President Trump has decided that calling the press "the enemy of the American people" was not enough. So he retweeted a pantomime of his war on the press, showing the president grounding and pounding a CNN-logo-headed man, WWE-style. Then the White House let it be known that it was thinking of actually pounding CNN by refusing to approve its parent company's merger with AT&T.

Of course, his defenders say, this is just the sort of irreverent hijinks that make Trump beloved among voters, reminding them that this is no mealy-mouthed, PC politician. This is a president who will "punch back" against his enemies.

But in the wake of our July Fourth celebrations, the voices of the Founders are whispering that when the press is beaten down, so is democracy. In fact, say the Founders, the press isn't just important to democracy, it's the sine qua non: a Latin phrase meaning, "Without which, none." In other words, if no free press, then no free country, no democracy.

"A popular government without popular information or the means of acquiring it, is but a prologue to a farce or a tragedy or perhaps both," said James Madison. "Knowledge will forever govern ignorance, and a people who mean to be their own governors must arm themselves with the power knowledge gives." And where will that knowledge come from? Here Thomas Jefferson chimes in. Liberty is not safe, he says, "Without information. But where the press is free, and every man able to read, all is safe."

But surely Trump's actions don't imperil an independent press. He has not legally restricted press freedom; all he's done is to impugn the news. Nonetheless, the World Press Freedom Index has lowered the U.S. ranking, to 43rd in world press freedom, falling from 41st due to "highly toxic antimedia discourse that drove the world into a new era of post-truth, disinformation and fake news."

In using presidential rhetoric to help assess press freedom, the Freedom Index is channeling Scottish statesman Andrew Fletcher, who said, "If one person were to write the ballads of a country, he would not need not to care about who makes the laws." More powerful than laws, Fletcher is saying, are the culture's stories about what is true and good, and what is not.

A president's bully pulpit is a ballad factory. Already a majority of Trump's supporters (51 percent) say the press is "an enemy to people like them," with another 36 percent saying the media is "unfriendly" to them.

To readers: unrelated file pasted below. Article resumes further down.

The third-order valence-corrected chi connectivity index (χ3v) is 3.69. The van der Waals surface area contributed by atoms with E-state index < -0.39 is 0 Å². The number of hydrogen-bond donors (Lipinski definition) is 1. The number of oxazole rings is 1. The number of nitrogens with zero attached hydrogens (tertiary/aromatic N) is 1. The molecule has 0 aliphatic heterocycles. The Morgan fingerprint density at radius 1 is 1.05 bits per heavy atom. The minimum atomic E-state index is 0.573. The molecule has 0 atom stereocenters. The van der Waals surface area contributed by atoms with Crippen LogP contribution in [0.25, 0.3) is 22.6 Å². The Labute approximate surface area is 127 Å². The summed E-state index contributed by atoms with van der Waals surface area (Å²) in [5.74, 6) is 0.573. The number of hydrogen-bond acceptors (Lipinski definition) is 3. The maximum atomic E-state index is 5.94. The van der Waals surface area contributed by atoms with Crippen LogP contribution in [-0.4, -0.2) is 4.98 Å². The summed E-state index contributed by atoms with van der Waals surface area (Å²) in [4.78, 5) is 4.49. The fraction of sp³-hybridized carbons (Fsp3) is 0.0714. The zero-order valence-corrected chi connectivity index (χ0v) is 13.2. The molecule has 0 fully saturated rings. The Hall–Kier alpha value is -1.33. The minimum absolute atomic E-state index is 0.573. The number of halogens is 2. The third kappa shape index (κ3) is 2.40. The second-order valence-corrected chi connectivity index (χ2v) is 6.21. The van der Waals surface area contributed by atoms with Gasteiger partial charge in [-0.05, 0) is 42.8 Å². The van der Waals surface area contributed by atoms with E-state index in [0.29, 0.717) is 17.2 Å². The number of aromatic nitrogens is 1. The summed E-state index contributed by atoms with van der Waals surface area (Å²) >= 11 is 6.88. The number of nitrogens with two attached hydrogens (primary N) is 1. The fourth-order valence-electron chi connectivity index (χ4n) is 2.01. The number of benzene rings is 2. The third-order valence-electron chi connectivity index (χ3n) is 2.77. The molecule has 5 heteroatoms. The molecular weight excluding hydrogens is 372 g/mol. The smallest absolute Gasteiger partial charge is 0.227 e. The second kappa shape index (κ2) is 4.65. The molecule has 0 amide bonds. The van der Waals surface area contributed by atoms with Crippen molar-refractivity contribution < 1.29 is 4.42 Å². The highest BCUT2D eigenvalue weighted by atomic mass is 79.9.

All together, that's 87 percent of Trump supporters who, at Trump's behest, are alienated from "popular information, and the means of acquiring it." As an alternative, they repair to FOX News, whose viewers have proven, in repeated surveys, to be the most misinformed of all media consumers. Indeed, surveys of Trump voters, tutored as they are by FOX, show them to be especially "low information voters."

Of course, other presidents have taken issue with the news media. Ronald Reagan called them "the Bad News Bearers," and Bill Clinton liked to carry around a book called Out of Order, which was critical of the press. But none of them attacked the integrity of the press as Trump has. None accused the press of being a partisan hack, deliberately doling out Fake News and False Facts, as Trump has.

Let's also stipulate that the U.S. press is not a perfect institution. It is a fundamentally commercial press, so it tends to favor sensation over substance. Also for commercial reasons, the news can't stray far from the common sense of its audience, so when it tells "both sides" of the story, that usually means an Establishment liberal and an Establishment conservative. The many other sides of the story are often left on the cutting-room floor.

But our nation's news media also have virtues. One of them, whose importance has only recently begun to be appreciated, is that the press tries to get the facts right. The undeniable proof that the press is serious about the facts emerges when some reporter gets the facts wrong: heads roll, as three CNN reporters recently found out.

Trump negates this virtue with his two-word incantation, "Fake news." And with that, presto, even the basic facts are lost to voters in a fog of denial and accusation. Did the Russians interfere with our election? Will Trumpcare be "fabulous"? Would the Muslim travel ban have saved any lives if it had been in place for the last 20 years?

On these important questions and others like them, the press has compiled an impressive record of information and answers, which will, tragically, be dismissed by many voters as the agenda of ideologically motivated hacks. As in Matthew Arnold's poem "Dover Beach," voters are left, "as on a darkling plain, swept with confused alarms of struggle and of flight, where ignorant armies clash by night."

In this month 241 years ago, our forefathers were promulgating their new Declaration of Independence. In tribute, let's recall what they have to tell us: That Trump's attack on the integrity of the news is not the normal give and take between political adversaries; that an attack on the press itself is an attack on the sine qua non of democracy – without which, none.

Calvin F. Exoo is a professor of government at St. Lawrence University in Canton, N.Y., and the author of books and articles on mass media and freedom of the press.